Amendment to West Virginia's Consumer Protection Statute Will Permit Sales of Certain Vehicles "As Is" and Without Implied Warranties

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Spilman Thomas & Battle, PLLC

Beginning next month, used car dealers in West Virginia may sell vehicles directly to consumers without a single warranty that the vehicles are operational or safe to drive. The so-called “As Is” bill – approved last March by the West Virginia Legislature – will allow merchants to make sales on an “as is” basis, effectively eliminating any implied warranties about a vehicle’s merchantability or fitness for a particular purpose. More specifically, the new law permits the sale of vehicles “as is” if:

  1. The vehicle is inoperable and a total loss;
  2. The vehicle has been custom built or modified for show purposes or racing; or
  3. The vehicle is the following:
    1. Sold for less than $4,000;
    2. Driven more than 100,000 miles at the time sold; or
    3. Seven years of age or order as calculated from January 1 of the designated model year of the vehicle.

Governor Jim Justice signed the bill on March 25, 2019, amid rallies from proponents advocating the measure would make vehicles affordable for low-income residents. Although the bill’s opponents argued the law would stick unsuspecting residents with costly repairs, the “As Is” bill, which will introduce a new provision to Article 6 of the West Virginia Consumer Credit and Protection Act (“WVCCPA”), includes several consumer safeguards.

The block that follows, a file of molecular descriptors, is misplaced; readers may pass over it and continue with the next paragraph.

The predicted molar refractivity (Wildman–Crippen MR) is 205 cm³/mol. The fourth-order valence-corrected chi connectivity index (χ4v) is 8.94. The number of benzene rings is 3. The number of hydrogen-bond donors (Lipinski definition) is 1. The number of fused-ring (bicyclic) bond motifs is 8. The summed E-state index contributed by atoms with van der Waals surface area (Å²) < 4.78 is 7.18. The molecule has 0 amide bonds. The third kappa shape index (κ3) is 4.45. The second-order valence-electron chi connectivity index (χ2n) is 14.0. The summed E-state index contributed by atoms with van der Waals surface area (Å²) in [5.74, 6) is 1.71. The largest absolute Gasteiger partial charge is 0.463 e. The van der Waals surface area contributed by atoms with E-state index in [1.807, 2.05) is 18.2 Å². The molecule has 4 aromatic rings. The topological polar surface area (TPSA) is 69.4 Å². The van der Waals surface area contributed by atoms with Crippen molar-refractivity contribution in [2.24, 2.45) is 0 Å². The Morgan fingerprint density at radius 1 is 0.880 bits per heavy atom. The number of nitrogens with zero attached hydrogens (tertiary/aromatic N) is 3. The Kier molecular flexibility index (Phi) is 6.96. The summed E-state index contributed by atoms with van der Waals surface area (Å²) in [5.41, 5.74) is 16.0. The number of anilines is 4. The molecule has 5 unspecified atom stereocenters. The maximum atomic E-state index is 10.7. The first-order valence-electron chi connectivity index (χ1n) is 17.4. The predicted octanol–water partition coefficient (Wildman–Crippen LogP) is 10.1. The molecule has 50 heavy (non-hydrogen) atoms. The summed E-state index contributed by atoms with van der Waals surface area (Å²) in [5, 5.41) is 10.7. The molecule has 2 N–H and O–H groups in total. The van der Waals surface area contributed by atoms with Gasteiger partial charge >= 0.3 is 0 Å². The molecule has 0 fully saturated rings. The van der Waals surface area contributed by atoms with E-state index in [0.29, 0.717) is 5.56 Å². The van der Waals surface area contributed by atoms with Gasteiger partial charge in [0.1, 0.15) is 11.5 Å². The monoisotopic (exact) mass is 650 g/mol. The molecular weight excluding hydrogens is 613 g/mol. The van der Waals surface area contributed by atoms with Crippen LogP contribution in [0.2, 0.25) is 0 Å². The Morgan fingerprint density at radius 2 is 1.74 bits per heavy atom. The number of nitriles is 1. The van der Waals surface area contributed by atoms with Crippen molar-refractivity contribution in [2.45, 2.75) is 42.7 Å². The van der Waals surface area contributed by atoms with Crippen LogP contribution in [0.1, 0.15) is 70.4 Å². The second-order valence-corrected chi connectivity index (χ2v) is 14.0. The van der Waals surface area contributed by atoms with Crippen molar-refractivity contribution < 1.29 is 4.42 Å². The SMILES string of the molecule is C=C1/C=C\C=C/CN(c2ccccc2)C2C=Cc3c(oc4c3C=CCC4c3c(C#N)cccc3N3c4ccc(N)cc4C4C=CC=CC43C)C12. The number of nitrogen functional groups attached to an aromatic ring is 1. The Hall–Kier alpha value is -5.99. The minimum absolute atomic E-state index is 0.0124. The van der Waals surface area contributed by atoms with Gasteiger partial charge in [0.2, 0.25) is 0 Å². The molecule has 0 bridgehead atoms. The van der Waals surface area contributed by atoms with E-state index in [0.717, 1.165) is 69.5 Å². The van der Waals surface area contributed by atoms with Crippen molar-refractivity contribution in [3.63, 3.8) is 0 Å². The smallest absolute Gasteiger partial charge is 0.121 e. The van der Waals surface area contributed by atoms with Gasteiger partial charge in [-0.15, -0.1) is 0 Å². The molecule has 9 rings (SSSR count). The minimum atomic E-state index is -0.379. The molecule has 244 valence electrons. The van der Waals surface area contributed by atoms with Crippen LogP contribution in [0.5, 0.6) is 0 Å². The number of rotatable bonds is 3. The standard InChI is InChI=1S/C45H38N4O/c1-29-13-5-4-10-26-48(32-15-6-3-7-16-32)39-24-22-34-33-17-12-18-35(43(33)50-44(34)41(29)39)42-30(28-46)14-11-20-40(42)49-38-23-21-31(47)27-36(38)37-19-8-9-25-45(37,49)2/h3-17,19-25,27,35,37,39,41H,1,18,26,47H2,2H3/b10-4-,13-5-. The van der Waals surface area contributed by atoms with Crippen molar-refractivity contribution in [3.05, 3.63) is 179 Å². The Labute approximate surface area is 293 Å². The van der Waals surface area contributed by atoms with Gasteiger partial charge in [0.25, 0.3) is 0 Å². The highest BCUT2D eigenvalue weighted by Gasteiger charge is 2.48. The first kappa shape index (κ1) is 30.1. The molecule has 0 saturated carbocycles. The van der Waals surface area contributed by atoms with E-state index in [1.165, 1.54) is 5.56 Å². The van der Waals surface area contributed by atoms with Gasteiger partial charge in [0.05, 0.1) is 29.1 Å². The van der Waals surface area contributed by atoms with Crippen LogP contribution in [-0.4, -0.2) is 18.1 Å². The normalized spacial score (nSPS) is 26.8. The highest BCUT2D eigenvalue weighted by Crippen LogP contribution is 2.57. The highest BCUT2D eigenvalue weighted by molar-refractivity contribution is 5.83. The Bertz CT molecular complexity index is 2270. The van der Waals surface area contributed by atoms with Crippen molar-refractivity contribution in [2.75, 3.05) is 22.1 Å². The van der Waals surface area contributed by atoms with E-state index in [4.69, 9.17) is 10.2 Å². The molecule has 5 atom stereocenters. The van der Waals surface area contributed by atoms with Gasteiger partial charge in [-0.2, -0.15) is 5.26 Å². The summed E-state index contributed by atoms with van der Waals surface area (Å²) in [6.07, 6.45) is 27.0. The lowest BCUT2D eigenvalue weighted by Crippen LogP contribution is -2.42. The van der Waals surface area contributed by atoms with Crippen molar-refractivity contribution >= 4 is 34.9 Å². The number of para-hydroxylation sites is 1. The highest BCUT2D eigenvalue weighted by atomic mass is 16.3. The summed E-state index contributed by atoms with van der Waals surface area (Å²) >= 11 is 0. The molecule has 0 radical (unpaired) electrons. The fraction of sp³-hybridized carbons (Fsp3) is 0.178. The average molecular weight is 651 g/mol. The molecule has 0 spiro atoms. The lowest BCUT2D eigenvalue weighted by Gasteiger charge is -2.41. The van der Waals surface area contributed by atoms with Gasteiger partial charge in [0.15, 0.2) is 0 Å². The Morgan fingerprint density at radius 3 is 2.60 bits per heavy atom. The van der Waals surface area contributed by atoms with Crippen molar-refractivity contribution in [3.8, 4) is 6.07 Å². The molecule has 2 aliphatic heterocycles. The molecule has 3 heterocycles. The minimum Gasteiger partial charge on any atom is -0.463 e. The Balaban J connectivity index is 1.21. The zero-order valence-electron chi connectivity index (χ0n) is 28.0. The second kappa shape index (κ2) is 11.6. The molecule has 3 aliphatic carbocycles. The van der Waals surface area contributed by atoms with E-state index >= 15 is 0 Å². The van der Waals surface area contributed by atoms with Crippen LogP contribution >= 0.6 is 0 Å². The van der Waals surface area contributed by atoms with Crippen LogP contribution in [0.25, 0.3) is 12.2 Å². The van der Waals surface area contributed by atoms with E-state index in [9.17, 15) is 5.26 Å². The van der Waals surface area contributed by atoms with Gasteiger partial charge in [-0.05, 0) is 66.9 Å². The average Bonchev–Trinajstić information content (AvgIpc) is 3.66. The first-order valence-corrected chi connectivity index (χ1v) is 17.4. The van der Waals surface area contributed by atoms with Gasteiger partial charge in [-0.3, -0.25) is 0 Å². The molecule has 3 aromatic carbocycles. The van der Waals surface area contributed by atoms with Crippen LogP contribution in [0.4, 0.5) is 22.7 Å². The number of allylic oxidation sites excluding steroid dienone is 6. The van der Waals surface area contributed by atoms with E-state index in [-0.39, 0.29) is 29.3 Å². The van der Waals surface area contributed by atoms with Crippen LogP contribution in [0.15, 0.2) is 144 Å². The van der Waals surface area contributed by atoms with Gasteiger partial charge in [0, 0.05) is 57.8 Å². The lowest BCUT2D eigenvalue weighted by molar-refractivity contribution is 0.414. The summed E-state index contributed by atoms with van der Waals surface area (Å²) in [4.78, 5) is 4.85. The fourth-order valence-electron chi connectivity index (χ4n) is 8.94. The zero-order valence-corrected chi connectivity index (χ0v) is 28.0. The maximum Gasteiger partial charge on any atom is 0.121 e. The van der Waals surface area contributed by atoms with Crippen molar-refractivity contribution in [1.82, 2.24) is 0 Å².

For example, it requires merchants who wish to sell “as is” vehicles to issue a disclaimer. The law is explicit about where the disclaimer must appear and what it must say. In addition, the merchant must disclose any defects or malfunctions to the consumer in writing and provide the consumer with “a copy of a nationally recognized vehicle history report.” Consumers dissatisfied with their purchase of an “as is” vehicle may cancel the sale by the end of the dealer’s third business day following the sale, but only if the vehicle has a significant mechanical issue or issues that can be reasonably expected to have existed at the time of the sale.

Importantly, the “As Is” law does not waive any express warranties, oral or written, provided to the consumer by the merchant.

The “As Is” law goes into effective July 1, 2019. You can read the full text of the bill here.

DISCLAIMER: Because of the generality of this update, the information provided herein may not be applicable in all situations and should not be acted upon without specific legal advice based on particular situations.

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